26 FEB 2020
International construction activity picked-up in the last quarter of 2019, according to the latest findings of RICS’ series of international Infrastructure and Construction Surveys. However, rising costs remain a drag on the sector, and the impact of the Coronavirus could hamper short-term output.
Across all regions surveyed by RICS, infrastructure and construction professionals reported a trend of increased workloads in Q4 2019, but the overall picture varies considerably within these global regions.
Three quarters of countries surveyed in the Middle East and Africa saw workloads increase in net balance terms. The picture was most positive among Sub-Saharan African countries; Mauritius, Nigeria and Uganda saw workloads increase the fastest in the quarter. South African respondents saw little change, with regulations and corruption cited as key barriers. Countries in the Middle East saw slower growth, with respondents in Kuwait and the UAE noting a moderate pullback in construction activity. Saudi Arabia stood out, with the Vision 2030 plan seemingly offsetting the impact of softer oil prices. Respondents within Gulf Co-operation Council countries highlighted the dampening effect of geopolitical tensions in the region, restricting the flow of capital, workers and materials.
In the US, an increase in output was evident across the board, with both private commercial and public works construction particularly strong. Canada also saw a more upbeat picture, despite labour shortages holding back market activity. Indeed, more than 60% of respondents noted a shortage of skilled labour. This trend was mirrored in the US, where a majority highlighted a lack of both labour and a shortage of skills.
The Asia Pacific region also saw modest growth in the typical workload within the sector, but performance was far from uniform. Australia and New Zealand reported the strongest pick-up in construction activity. In Malaysia, China and Sri Lanka conditions appear to be more sluggish. Hong Kong saw activity contract at the end of 2019, with civil unrest seemingly causing some projects to be placed on hold.
The UK followed the wider international trend of improving activity. In the final quarter of 2019, a net balance of 12% of respondents reported workloads had risen, with infrastructure activity a key driver. However, uncertainty over the next stages of Brexit is still holding back investment in the sector.
Despite a solid end to the year from the construction and infrastructure sector globally, the Coronavirus is likely to weigh on activity. Given the lockdown on the mainland, it is likely that activity in China and Hong Kong will contract in Q1 of 2020. Singapore may also experience a pullback in activity.
Further afield, we may see a less direct impact, if containment efforts put in place by the Chinese government restrict the supply of construction materials to other markets, pushing up costs.
The final quarter of 2019 saw a moderate improvement in the fortunes of the construction and infrastructure sector across global markets, but the picture was certainly fragmented. Country-specific challenges remain, as does the pressure brought by costs rising more rapidly than tender prices.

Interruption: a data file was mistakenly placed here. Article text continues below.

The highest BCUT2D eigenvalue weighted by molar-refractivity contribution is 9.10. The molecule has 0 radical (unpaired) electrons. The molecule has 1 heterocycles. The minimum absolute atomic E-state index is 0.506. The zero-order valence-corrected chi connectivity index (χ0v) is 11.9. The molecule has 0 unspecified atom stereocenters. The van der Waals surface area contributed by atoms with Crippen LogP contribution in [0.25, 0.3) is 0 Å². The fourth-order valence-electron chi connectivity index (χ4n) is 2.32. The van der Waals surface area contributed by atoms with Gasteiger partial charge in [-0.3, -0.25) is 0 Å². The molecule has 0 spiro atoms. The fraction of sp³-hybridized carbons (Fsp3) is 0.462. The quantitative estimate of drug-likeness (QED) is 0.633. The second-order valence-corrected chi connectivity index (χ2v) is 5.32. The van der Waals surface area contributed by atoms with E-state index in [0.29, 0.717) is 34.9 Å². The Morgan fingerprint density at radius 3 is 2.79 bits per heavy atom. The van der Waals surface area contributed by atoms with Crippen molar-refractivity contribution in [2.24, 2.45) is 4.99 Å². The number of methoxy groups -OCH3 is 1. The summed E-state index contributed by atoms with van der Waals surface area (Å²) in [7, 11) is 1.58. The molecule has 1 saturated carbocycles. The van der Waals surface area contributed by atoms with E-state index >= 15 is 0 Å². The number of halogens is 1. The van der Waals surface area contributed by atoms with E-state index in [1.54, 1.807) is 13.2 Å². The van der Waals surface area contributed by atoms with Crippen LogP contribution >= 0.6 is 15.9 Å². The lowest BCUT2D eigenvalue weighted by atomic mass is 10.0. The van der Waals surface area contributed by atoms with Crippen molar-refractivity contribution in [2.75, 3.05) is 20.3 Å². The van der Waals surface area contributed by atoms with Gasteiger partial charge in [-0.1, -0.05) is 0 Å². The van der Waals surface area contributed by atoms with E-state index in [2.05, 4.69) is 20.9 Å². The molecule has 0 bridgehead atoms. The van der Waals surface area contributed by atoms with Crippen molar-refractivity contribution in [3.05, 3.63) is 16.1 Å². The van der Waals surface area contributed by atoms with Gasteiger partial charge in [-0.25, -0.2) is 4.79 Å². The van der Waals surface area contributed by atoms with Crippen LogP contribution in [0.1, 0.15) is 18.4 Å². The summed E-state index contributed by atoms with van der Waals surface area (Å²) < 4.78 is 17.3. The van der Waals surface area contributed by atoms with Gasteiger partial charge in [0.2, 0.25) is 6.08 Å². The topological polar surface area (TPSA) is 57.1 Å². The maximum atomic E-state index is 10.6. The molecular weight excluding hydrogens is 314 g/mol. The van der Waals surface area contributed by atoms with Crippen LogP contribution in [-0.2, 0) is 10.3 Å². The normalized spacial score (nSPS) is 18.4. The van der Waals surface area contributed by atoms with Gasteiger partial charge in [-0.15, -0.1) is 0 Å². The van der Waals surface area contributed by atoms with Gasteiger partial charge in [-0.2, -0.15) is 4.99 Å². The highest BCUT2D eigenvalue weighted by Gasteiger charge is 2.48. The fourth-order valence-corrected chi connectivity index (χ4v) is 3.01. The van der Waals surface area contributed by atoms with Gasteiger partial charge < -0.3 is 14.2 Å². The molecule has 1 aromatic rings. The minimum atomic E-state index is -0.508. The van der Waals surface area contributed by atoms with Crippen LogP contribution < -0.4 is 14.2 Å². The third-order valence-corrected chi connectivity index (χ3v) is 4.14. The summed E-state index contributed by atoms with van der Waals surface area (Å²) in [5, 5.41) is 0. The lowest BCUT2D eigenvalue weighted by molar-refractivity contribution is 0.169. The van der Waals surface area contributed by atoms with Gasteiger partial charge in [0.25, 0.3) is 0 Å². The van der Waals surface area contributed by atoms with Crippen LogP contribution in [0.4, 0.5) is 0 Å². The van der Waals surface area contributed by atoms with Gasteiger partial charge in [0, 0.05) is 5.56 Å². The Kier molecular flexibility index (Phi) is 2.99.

Financial pressures are already a concern across international markets. In the UK, 71% of respondents reported financial constraints as the key impediment to construction activity, as did more than two-thirds of respondents in the Middle East. A similar proportion of respondents in Africa highlighted the cost of materials. Aside from Australia and Hong Kong, at least half of respondents in Asia Pacific reported that the cost of materials was a drag on activity.
RICS’ latest Consensus Tender Price and Construction Costs suggests pressure on margins may intensify in 2020, with costs rising faster than prices – without factoring in the potential impact of the Coronavirus. In Asia Pacific, tender prices for building and civil engineering projects are forecast to rise 2.4% and 2.8% respectively; total construction costs are forecast to rise 3%. In the Middle East and Africa, building tender prices are predicted to rise 2.4%, with construction costs rising by 3.2%. In North America construction costs are expected to rise 4.6%, outstripping rising tender prices.
Sean Ellison, Senior Economist, RICS, commented: “The final quarter of 2019 saw a moderate improvement in the fortunes of the construction and infrastructure sector across global markets, but the picture was certainly fragmented. Country-specific challenges remain, as does the pressure brought by costs rising more rapidly than tender prices.
“The Coronavirus brings with it a degree of uncertainty for the construction and infrastructure market, given the direct impact it will have on output in the Asia Pacific region. Time will tell how widely other global regions are affected, but its impact could be fairly short-lived if the virus is contained swiftly.”